I just finished this section and I thought it curious (bizarre, amusing) enough to share this snippet. This is from my commentary on Tg. Ruth. No footnotes are reproduced.
The Targumist follows the beginning of verse 8 very closely until he reaches the point where Boaz “was startled and turned over” וַיֶּחֱרַד הָאִישׁ וַיִּלָּפֵת. The Targumist has included what at first glance may seem to be simply a Midrashic addition with little connection to the base text, but in reality is closely connected: “…and he trembled, his flesh became soft like a turnip from fear,” ורתת ואיתרכיך בישׂריה כליפתא מן רתיתא. First, the Hebrew וַיֶּחֱרַד, “he was startled” is from the root *חרד and can mean “tremble” or “to be afraid” is rendered with ורתת, “he trembled.” The Targumist then renders וַיִּלָּפֵת, “he turned over” with ליפתא, “turnip,” since both words share the same consonants and the phrase fits the context. Finally, the Targumist says that his flesh became soft “like a turnip from fear.” This latter phrase מן רתיתא can also be viewed as a rendering of mt’s וַיֶּחֱרַד. Each element of this extended and vivid description of Boaz’s response has some connection with the underlying Hebrew text.
The same word-play found in b San. 19b, but with quite the opposite meaning.
“The strong desire affecting Joseph was modest for Boaz, in line with that which is written, ‘And it came to pass at midnight, and the man was startled’ (Ruth 3:8).” What is the meaning of “was startled” [וילפת] ? Said Rab, “His penis became as hard as a turnip top.”
Rab clearly has in mind an uncooked turnip. The Targum, on the other hand, clearly states that it was “softened.” So the Targumist envisions what in modern English colloquialism might be referred to as “goose bumps,” “goose pimples,” or “goose flesh,” where the skin develops small bumps either from cold, fear, or arousal.
Melamed and Churgin both see Tg. Ruth as reliant upon the Talmudic source. Beattie rejects that suggestion and I am inclined to agree with him. Both readings play on the same fact, the sharing of consonants between these two terms. There seems no clear reason to view the Talmud as the origin of this interpretation. In fact, one could equally make the opposite argument, that Tg. Ruth is in fact the origin of this exegetical tradition. The Targumist’s use of a “soft” turnip matches the context visualized by the biblical author: the man awakes in the cool of the night and is startled and afraid. All of that fits the situation in which one might experience “goose bumps.” On the other hand, Rab’s interpretation requires that Boaz was already aware that Ruth was there and had time to be aroused to the state of a “turnip top.” It doesn’t seem to fit as well with the biblical context as does the Targumic version. Of course fitting in that context is less of a concern for general Midrashic interpretation, but is usually a consideration in Targumic renderings. That being said, there are no criteria that can be used to definitively prioritize one tradition over the other. The Talmud does, however, also contain additional exegetical elements shared with the Targum.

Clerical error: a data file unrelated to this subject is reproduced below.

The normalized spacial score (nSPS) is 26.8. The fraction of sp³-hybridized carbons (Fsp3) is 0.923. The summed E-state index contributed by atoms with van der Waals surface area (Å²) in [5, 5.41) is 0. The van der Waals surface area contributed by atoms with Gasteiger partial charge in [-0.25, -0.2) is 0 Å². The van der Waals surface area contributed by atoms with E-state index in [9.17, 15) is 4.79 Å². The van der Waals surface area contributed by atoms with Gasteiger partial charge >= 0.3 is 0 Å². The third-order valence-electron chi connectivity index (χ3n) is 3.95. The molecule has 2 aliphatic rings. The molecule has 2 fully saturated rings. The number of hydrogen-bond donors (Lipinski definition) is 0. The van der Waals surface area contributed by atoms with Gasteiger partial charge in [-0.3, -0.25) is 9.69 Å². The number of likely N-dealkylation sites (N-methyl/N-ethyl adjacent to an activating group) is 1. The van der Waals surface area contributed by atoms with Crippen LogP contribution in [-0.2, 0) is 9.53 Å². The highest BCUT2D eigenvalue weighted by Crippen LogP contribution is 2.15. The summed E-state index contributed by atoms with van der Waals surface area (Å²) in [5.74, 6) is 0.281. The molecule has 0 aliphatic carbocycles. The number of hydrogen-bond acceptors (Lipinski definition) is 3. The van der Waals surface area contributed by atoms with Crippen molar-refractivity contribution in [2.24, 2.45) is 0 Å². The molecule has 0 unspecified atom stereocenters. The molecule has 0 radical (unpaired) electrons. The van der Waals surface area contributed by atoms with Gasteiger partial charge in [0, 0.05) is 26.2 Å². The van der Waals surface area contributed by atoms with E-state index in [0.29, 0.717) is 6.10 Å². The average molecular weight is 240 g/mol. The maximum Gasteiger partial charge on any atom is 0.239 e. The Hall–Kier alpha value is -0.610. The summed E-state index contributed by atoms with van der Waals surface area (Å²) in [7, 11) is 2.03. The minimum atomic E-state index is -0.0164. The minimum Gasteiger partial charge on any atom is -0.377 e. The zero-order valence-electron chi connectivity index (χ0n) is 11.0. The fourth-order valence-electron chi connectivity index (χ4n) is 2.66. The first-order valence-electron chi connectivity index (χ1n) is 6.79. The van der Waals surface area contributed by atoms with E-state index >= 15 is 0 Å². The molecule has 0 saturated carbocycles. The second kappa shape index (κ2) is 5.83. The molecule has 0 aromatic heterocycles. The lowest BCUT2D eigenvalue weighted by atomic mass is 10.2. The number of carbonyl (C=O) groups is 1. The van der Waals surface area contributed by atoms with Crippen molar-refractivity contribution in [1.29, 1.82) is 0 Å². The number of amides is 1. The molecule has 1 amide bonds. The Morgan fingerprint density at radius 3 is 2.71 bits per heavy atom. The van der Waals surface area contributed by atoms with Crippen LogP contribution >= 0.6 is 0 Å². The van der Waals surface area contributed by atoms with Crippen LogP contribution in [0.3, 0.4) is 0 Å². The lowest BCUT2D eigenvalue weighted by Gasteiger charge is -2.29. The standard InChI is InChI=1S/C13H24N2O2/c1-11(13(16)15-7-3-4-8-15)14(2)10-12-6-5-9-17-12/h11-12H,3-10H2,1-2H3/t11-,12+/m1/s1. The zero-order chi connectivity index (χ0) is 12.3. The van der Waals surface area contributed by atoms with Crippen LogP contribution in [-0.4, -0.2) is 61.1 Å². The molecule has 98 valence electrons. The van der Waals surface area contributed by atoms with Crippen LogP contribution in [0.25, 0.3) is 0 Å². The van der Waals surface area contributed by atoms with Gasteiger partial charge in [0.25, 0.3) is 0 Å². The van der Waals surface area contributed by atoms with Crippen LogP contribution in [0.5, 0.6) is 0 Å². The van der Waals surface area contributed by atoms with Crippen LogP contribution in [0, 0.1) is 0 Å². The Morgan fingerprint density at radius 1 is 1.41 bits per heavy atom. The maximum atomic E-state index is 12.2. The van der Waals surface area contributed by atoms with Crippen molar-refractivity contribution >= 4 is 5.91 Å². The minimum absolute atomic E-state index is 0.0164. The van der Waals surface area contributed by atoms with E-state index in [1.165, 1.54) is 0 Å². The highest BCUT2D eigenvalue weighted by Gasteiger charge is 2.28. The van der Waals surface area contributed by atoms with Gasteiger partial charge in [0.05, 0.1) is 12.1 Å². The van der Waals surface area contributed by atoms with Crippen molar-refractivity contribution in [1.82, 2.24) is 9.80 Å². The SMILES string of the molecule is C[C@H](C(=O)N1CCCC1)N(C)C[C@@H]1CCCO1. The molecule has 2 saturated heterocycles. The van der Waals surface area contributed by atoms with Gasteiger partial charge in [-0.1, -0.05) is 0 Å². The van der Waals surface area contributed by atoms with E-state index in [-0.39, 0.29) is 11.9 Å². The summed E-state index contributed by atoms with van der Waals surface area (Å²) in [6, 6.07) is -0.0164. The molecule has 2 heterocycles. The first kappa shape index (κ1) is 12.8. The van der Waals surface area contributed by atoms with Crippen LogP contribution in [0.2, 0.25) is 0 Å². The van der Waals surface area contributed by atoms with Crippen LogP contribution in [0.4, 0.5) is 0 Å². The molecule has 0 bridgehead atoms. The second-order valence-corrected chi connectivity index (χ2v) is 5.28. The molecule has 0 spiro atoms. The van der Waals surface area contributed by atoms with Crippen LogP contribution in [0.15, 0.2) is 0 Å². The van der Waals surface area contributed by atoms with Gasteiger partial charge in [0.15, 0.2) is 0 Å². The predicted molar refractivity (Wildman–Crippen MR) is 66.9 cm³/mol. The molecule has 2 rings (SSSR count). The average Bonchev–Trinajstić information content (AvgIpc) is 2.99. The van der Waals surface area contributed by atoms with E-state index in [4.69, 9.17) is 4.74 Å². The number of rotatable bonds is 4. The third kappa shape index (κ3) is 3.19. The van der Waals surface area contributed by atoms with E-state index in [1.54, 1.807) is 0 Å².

The Targumist, for his part, is not unaware of the sexual tension in this scene and decides to heighten the situation. Once he has seen the woman (וחמא והא איתתא) Boaz does begin to react.
His desire grew strong, but he did not approach her, just as did Joseph the Righteous who refused to approach the Egyptian woman, the wife of his master; just as Paltiel bar Laish the Pious did, who placed a sword between himself and Michal daughter of Saul, wife of David, whom he refused to approach.
We noted earlier that this scene is sexually charged and ambiguous, so it should not come as a surprise that the Targum sought to clarify the ambiguity and to do so in such a way that removed all doubt as to the chastity of both Boaz and Ruth. I would be remiss if I did not comment on the manner in which the Targumist does this, but first a textual note.
Valmadonna is alone in rendering the phrase which opens this section with ותקף יצריה, “his desire grew strong.” All other English translations read something like “he restrained his desire.” These scholars are all following the other mss which have וכבש. I have followed V since it is the oldest textual witness and it also provides a reasonable reading. It works to the Targumist’s agenda to show that Boaz had great desire for her and yet still was able to “refuse to approach her.” His piety is all that much more to be admired.